The Winter Garden Theatre was renovated to suit Cats' unusual set. The house will likely undergo a renovation before hosting another production. Cats' extension will certainly delay that renovation, not to mention any fall production that may have been planned for the Winter Garden (rumors on The Street had Kander and Ebb's The Visit as the likely next tenant).

Of course, New York is not the only town Cats has prowled. The show began its road schedule in December 1983 -- a tour that didn't end until the fourth national company closed in Lansing, MI, Dec. 19, 1999. The show became the longest running tour in American theatre history Nov. 18, 1997, surpassing Oklahoma!, and reaching its 5,000th performance milestone July 7, 1999 in Chattanooga, Tennessee. At the time, it was said that a scaled-down tour would again hit the road in fall 2000, but there is currently no further word on that.

Across the world, more than 50 million people have seen Cats -- to the tune of $2.5 billion -- in such countries as Iceland, Korea, Belgium, Spain and Hong Kong. The still-running London production, which opened May 11, 1981 at the New London Theatre, is the country's longest-running musical.

Cats remains Broadway's longest running show, now -- but just maybe -- not forever.

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In other Cats-related news, Candace Carell, the artist and designer who claims she was not properly compensated for creating the makeup designs for the show, will get to take her case before a jury. So says the Federal District Court in Manhattan, which will hear the case once depositions have been taken and a court date is set.

"She sued and the Cats producers moved to have the case thrown out" explained Carell's attorney, Russell Smith. Carell's lawyer said the court recognized "the heart of her claim...which was the copyright infringement."

Carell's side says she created the unique make up for the Cats characters, which Smith explained as involving "eight layers of make up." "It is very elaborate, " Smith said, "and it takes several hours to put on."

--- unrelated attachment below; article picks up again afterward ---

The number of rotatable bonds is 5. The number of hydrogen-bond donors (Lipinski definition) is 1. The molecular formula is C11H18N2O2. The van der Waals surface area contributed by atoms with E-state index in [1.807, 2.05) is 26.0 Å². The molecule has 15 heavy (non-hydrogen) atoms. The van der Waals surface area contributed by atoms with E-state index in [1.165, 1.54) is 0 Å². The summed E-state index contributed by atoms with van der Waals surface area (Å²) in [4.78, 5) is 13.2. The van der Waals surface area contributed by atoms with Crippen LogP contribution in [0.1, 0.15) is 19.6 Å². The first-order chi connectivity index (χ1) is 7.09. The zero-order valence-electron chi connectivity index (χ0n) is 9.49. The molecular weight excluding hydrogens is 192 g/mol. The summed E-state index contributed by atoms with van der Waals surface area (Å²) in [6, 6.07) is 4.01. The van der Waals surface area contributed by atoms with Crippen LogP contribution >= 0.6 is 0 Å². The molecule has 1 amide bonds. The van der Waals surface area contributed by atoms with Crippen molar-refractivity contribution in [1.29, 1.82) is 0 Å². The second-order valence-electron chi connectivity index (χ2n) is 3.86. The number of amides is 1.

Smith also said that Carell was denied due credit under the Federal Trademark Act, popularly known as the Lanham Act.

Claiming that the Cats producers have brought in over "three billion dollars in worldwide grosses," Carell's lawyer says she "was never paid for her creations. Instead, she has received only $200 per week for her ongoing services in administering the application of makeup and teaching successive actors how to apply it. She has received nothing for her copyrighted designs, even after she won a battle in the Copyright Office, where an effort to cancel her copyright registration was denied."

A call to the lead attorney for the defense, David Rabinowitz, was not returned by press time.

Carell's lawyer, Russell Smith was the attorney for dramaturg Lynn Thomson in her dispute with the Larson heirs over her contributions to Rent. A settlement in that case was reached. While all parties continue to refuse to discuss details, Thomson was believed to have been satisfied with the settlement.

The numerous defendants in the Cats case include the Shubert Organization, Andrew Lloyd Webber and Cameron Mackintosh, Inc. The case was dismissed as to two specific individuals, Shubert's top executive Gerald Schoenfeld and producer David Geffen, but Smith said a motion to dismiss by Andrew Lloyd Webber was denied by the court.

Smith said Carell "brought the cats in Cats to life," and that "the only issue left, really, is how much is she entitled to."